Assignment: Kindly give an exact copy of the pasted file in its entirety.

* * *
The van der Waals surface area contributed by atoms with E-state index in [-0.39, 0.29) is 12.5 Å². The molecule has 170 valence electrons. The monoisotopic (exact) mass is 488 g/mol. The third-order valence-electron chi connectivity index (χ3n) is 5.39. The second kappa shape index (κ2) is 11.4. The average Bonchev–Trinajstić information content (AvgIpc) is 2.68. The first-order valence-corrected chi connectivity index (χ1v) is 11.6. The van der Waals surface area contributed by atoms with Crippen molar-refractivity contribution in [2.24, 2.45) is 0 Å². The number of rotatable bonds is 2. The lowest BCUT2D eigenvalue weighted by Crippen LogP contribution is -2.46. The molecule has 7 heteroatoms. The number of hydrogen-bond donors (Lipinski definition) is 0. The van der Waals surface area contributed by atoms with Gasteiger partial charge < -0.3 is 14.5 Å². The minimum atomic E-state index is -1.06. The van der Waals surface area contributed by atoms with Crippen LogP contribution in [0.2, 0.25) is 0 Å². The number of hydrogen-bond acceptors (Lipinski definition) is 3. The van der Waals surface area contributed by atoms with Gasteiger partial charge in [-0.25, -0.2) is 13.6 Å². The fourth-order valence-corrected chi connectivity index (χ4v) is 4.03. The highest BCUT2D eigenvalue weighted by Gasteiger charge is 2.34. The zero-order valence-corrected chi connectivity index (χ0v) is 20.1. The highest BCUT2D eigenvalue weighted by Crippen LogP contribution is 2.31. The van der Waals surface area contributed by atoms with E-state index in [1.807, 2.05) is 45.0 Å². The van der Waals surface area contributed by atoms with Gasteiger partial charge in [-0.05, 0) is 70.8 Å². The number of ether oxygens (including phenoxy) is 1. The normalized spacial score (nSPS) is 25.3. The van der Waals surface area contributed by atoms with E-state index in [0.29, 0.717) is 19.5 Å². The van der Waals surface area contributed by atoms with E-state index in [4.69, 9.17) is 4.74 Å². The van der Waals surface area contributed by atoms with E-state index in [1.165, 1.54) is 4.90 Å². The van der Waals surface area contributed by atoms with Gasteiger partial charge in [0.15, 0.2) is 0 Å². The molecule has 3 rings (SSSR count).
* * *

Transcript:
The van der Waals surface area contributed by atoms with E-state index in [-0.39, 0.29) is 12.5 Å². The molecule has 170 valence electrons. The monoisotopic (exact) mass is 488 g/mol. The third-order valence-electron chi connectivity index (χ3n) is 5.39. The second kappa shape index (κ2) is 11.4. The average Bonchev–Trinajstić information content (AvgIpc) is 2.68. The first-order valence-corrected chi connectivity index (χ1v) is 11.6. The van der Waals surface area contributed by atoms with Crippen molar-refractivity contribution in [2.24, 2.45) is 0 Å². The number of rotatable bonds is 2. The lowest BCUT2D eigenvalue weighted by Crippen LogP contribution is -2.46. The molecule has 7 heteroatoms. The number of hydrogen-bond donors (Lipinski definition) is 0. The van der Waals surface area contributed by atoms with Gasteiger partial charge < -0.3 is 14.5 Å². The minimum atomic E-state index is -1.06. The van der Waals surface area contributed by atoms with Crippen LogP contribution in [0.2, 0.25) is 0 Å². The number of hydrogen-bond acceptors (Lipinski definition) is 3. The van der Waals surface area contributed by atoms with Gasteiger partial charge in [-0.25, -0.2) is 13.6 Å². The fourth-order valence-corrected chi connectivity index (χ4v) is 4.03. The highest BCUT2D eigenvalue weighted by Gasteiger charge is 2.34. The zero-order valence-corrected chi connectivity index (χ0v) is 20.1. The highest BCUT2D eigenvalue weighted by Crippen LogP contribution is 2.31. The van der Waals surface area contributed by atoms with E-state index in [1.807, 2.05) is 45.0 Å². The van der Waals surface area contributed by atoms with Gasteiger partial charge in [-0.05, 0) is 70.8 Å². The number of ether oxygens (including phenoxy) is 1. The normalized spacial score (nSPS) is 25.3. The van der Waals surface area contributed by atoms with E-state index in [0.29, 0.717) is 19.5 Å². The van der Waals surface area contributed by atoms with E-state index in [4.69, 9.17) is 4.74 Å². The van der Waals surface area contributed by atoms with E-state index in [1.165, 1.54) is 4.90 Å². The van der Waals surface area contributed by atoms with Gasteiger partial charge in [0.15, 0.2) is 0 Å². The molecule has 3 rings (SSSR count).